Global automakers on Monday prompted the Trump administration not to end the North American Free Trade Agreement and revealed hope the United States, Canada and Mexico can successfully conclude a modernized and enhanced trade pact.
Fiat Chrysler Automobiles (FCA) CEO Sergio Marchionne, who announced recently plans to move heavy pickup truck production from Mexico to Michigan by 2020, stated he hoped the Trump administration would “retune” a few of its trade talk demands.
Trump has threatened to withdraw from NAFTA, which is greatly used by automakers that have production and supply chains spread out throughout the three nations.
Marchionne, speaking at a news conference at the Detroit auto show, stated FCA’s truck production shift in part “goes a long way I believe in dealing with a few of President Trump’s concerns about the dislocation of production capability out of the United States.”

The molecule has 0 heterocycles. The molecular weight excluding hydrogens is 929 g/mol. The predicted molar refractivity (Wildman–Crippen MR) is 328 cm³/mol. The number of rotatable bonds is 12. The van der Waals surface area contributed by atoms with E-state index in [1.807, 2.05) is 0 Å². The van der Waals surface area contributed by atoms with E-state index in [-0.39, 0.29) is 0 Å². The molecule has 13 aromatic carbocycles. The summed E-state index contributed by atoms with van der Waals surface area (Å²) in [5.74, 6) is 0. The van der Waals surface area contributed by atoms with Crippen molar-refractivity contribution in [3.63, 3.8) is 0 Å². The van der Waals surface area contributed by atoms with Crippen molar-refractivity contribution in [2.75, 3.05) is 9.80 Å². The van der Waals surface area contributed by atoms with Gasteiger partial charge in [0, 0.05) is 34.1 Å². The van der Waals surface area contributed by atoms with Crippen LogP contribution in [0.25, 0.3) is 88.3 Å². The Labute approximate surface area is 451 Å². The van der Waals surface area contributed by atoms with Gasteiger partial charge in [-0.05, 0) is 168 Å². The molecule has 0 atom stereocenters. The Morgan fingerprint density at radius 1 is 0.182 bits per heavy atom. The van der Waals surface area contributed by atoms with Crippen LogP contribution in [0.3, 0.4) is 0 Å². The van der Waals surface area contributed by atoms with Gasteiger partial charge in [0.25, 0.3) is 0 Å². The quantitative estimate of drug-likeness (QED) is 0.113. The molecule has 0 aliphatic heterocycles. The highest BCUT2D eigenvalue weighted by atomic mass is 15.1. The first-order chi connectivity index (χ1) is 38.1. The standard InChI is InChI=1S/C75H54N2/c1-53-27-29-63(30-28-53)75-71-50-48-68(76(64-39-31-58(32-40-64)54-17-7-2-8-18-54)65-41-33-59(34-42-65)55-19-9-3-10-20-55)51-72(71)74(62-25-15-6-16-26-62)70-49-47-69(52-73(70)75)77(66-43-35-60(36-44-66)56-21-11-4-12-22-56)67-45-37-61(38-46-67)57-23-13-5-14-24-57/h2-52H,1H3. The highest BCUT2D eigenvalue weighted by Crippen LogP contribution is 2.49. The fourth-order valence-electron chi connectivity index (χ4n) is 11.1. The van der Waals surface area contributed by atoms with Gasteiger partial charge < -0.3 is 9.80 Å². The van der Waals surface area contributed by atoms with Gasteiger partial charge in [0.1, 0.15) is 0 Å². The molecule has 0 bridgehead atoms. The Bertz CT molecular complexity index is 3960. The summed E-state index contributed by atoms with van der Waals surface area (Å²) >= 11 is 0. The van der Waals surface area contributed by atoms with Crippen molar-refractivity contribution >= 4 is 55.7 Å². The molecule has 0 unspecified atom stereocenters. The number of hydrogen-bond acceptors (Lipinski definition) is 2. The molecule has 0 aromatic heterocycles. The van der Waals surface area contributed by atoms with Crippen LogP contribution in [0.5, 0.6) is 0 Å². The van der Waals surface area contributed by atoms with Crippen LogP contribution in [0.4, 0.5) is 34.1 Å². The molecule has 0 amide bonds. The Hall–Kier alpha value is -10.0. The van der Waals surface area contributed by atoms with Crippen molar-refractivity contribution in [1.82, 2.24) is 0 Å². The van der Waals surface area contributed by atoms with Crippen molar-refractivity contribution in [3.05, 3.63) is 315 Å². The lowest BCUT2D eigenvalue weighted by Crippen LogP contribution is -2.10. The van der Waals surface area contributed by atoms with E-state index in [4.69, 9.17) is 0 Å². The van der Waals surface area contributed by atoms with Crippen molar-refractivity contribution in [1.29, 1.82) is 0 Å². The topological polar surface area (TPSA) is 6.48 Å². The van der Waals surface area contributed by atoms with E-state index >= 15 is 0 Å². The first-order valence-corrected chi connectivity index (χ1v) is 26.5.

That decisions lowers the threat those trucks would be hit with a 25 percent tariff if NAFTA unwinds.
Ford Motor CEO Jim Hackett on Sunday informed press reporters NAFTA requires “to be modernized,” adding that of Detroit’s Big Three automakers, Ford has the greatest percentage of U.S.-built vehicles.
“We’ve got a huge dedication to our nation and it’s shown in the numbers,” he stated.
Unlike General Motors and FCA, Ford does not develop trucks in Mexico.
GM CEO Mary Barra on Saturday was positive about NAFTA, that it will endure with enhancements. Other senior GM executives stood by the company’s plans to continue developing trucks in Mexico.